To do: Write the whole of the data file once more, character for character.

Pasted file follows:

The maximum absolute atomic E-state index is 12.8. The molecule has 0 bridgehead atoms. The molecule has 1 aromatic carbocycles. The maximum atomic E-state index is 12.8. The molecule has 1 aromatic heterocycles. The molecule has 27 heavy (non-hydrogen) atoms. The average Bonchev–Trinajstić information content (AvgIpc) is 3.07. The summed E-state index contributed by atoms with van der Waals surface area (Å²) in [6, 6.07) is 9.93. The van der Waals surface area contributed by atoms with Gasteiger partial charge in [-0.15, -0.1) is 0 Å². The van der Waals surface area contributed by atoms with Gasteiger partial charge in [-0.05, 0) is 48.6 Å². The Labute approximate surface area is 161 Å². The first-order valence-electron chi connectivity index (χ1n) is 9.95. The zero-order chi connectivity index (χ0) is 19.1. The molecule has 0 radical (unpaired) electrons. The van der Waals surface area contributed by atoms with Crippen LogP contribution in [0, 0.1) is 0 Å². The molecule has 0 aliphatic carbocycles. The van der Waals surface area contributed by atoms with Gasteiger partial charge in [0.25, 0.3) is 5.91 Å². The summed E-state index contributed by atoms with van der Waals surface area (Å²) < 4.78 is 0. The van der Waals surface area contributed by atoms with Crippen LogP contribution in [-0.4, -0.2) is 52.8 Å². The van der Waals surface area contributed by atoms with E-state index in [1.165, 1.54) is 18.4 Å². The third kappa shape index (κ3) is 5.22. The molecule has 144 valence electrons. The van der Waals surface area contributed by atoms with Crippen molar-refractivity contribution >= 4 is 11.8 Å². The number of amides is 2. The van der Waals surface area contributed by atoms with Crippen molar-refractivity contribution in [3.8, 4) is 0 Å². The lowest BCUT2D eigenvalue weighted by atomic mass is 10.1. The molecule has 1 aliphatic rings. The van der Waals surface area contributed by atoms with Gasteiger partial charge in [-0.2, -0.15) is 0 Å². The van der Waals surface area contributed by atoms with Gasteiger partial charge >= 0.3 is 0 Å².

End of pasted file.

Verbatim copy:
The maximum absolute atomic E-state index is 12.8. The molecule has 0 bridgehead atoms. The molecule has 1 aromatic carbocycles. The maximum atomic E-state index is 12.8. The molecule has 1 aromatic heterocycles. The molecule has 27 heavy (non-hydrogen) atoms. The average Bonchev–Trinajstić information content (AvgIpc) is 3.07. The summed E-state index contributed by atoms with van der Waals surface area (Å²) in [6, 6.07) is 9.93. The van der Waals surface area contributed by atoms with Gasteiger partial charge in [-0.15, -0.1) is 0 Å². The van der Waals surface area contributed by atoms with Gasteiger partial charge in [-0.05, 0) is 48.6 Å². The Labute approximate surface area is 161 Å². The first-order valence-electron chi connectivity index (χ1n) is 9.95. The zero-order chi connectivity index (χ0) is 19.1. The molecule has 0 radical (unpaired) electrons. The van der Waals surface area contributed by atoms with Crippen LogP contribution in [0, 0.1) is 0 Å². The molecule has 0 aliphatic carbocycles. The van der Waals surface area contributed by atoms with Gasteiger partial charge in [0.25, 0.3) is 5.91 Å². The summed E-state index contributed by atoms with van der Waals surface area (Å²) < 4.78 is 0. The van der Waals surface area contributed by atoms with Crippen LogP contribution in [-0.4, -0.2) is 52.8 Å². The van der Waals surface area contributed by atoms with E-state index in [1.165, 1.54) is 18.4 Å². The third kappa shape index (κ3) is 5.22. The molecule has 144 valence electrons. The van der Waals surface area contributed by atoms with Crippen molar-refractivity contribution >= 4 is 11.8 Å². The number of amides is 2. The van der Waals surface area contributed by atoms with Crippen molar-refractivity contribution in [3.8, 4) is 0 Å². The lowest BCUT2D eigenvalue weighted by atomic mass is 10.1. The molecule has 1 aliphatic rings. The van der Waals surface area contributed by atoms with Gasteiger partial charge in [-0.2, -0.15) is 0 Å². The van der Waals surface area contributed by atoms with Gasteiger partial charge >= 0.3 is 0 Å².